Sometimes I feel that we’ve got invisible helpers spread through the universe, bringing us strength when we need it–courage, comfort, resilience.

Maybe that’s who Panda, Rocket, and Manny are–some sort of connection to your first home, in a way I might never understand.


Keep being a mystery, son. You really are a star boy.


Your pops

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Author’s Note: Whose song is that? Why, it’s Manny’s, from Allysimbuilds’ Alienated!  You can hear him sing this song to Septemus in “Burn.” Thanks, Ally, for the song and for the singing!

Wonder 26



Minha mãe is a hero. I always knew it. Today, due to my idiocy, I put that knowledge to the test. It started with the best intentions: my club buddies were over, we were hungry after yoga practice, and I volunteered to scramble up some eggs for us.

Tia Berry said that morning that she heard snapping sounds coming from the stove when she was heating water for tea. We thought it was the kettle expanding.

But as I was cooking, there was a loud pop under the front burner, and then the stove burst into flame.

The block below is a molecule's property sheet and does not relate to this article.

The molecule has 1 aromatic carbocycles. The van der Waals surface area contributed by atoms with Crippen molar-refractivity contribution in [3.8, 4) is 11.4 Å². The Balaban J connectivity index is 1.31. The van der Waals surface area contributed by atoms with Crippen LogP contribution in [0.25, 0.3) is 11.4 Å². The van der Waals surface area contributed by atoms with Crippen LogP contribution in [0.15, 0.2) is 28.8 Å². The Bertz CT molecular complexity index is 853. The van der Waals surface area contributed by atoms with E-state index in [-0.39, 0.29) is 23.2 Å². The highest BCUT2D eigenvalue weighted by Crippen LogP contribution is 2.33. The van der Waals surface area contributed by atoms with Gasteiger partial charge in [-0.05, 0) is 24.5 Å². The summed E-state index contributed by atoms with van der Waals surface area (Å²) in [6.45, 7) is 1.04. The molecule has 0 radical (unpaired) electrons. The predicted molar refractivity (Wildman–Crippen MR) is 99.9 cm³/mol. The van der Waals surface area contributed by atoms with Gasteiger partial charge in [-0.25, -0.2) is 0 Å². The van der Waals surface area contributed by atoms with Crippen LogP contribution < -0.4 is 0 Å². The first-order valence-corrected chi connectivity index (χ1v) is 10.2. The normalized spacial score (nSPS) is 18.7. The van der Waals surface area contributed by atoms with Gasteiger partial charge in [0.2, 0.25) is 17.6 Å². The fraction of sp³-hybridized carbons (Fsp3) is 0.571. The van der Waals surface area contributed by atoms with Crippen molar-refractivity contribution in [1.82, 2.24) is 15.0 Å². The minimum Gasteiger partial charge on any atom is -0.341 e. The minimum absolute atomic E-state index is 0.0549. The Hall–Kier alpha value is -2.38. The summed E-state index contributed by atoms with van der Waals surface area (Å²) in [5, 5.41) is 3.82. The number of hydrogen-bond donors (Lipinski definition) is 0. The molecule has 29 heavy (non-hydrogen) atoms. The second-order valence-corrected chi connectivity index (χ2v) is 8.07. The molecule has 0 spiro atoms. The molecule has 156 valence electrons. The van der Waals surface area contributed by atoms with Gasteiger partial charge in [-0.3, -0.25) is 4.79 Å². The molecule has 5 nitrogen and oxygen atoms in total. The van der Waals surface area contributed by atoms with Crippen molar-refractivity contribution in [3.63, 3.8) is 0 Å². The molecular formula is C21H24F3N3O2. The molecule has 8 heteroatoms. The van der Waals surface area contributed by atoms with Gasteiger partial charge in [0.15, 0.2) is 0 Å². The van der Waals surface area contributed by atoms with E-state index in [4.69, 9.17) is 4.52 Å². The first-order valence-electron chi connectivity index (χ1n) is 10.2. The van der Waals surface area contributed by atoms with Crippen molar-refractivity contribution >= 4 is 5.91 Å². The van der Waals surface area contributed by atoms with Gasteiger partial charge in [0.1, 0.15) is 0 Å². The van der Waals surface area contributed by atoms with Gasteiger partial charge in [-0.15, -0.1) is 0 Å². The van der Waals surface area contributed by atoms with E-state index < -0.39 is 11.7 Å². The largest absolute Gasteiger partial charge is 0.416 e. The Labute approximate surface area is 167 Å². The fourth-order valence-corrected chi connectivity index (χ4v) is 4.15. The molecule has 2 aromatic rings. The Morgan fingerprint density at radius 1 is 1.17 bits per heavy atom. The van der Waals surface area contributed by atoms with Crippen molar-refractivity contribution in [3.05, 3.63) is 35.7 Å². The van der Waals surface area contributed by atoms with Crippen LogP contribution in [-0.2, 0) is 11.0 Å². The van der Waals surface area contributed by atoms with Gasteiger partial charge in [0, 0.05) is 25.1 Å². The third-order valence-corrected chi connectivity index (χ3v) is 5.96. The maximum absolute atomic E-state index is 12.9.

I grabbed the fire extinguisher before my mind even registered what was happening, and then next thing I knew, there was Mãe at my side, fighting the fire with me.


Mãe!” I yelled. “Go outside! Take Berry with you! Get safe!”

“We got this, Charlie,” she said.

Yuki ran in screaming. “I smelled smoke!”

“Get outside, Yuki!” I shouted. “Take my tia with you!”


Time did that weird thing where it stops and silence wraps itself around everything. I loved it. I hated the fire, and I felt like such an idiot for having started it, but I loved that silent envelope. I felt like I was moving through clarity–not a thought, just total awareness, like I could step through the frozen moment.


“You’re awesome, Mãe,” I said when the fire was finally out.

“We did it, spud,” she said. “Not bad.”